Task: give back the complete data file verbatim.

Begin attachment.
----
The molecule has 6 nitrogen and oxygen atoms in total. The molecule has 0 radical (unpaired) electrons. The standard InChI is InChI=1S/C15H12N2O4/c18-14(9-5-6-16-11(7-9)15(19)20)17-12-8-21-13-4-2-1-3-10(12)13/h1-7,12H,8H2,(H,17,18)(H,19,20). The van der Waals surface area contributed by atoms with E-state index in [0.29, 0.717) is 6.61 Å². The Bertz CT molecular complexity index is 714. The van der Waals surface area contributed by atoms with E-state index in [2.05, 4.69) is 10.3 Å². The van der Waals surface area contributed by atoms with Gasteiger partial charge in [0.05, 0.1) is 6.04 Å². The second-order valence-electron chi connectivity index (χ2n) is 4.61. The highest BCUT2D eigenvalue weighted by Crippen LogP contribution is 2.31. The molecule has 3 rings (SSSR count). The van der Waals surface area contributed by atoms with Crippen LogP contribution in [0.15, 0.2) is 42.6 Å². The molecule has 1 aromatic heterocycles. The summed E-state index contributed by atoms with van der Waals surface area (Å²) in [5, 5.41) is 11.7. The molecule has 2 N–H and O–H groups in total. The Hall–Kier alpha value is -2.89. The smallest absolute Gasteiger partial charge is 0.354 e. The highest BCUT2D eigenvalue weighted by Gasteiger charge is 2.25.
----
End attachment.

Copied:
The molecule has 6 nitrogen and oxygen atoms in total. The molecule has 0 radical (unpaired) electrons. The standard InChI is InChI=1S/C15H12N2O4/c18-14(9-5-6-16-11(7-9)15(19)20)17-12-8-21-13-4-2-1-3-10(12)13/h1-7,12H,8H2,(H,17,18)(H,19,20). The van der Waals surface area contributed by atoms with E-state index in [0.29, 0.717) is 6.61 Å². The Bertz CT molecular complexity index is 714. The van der Waals surface area contributed by atoms with E-state index in [2.05, 4.69) is 10.3 Å². The van der Waals surface area contributed by atoms with Gasteiger partial charge in [0.05, 0.1) is 6.04 Å². The second-order valence-electron chi connectivity index (χ2n) is 4.61. The highest BCUT2D eigenvalue weighted by Crippen LogP contribution is 2.31. The molecule has 3 rings (SSSR count). The van der Waals surface area contributed by atoms with Crippen LogP contribution in [0.15, 0.2) is 42.6 Å². The molecule has 1 aromatic heterocycles. The summed E-state index contributed by atoms with van der Waals surface area (Å²) in [5, 5.41) is 11.7. The molecule has 2 N–H and O–H groups in total. The Hall–Kier alpha value is -2.89. The smallest absolute Gasteiger partial charge is 0.354 e. The highest BCUT2D eigenvalue weighted by Gasteiger charge is 2.25.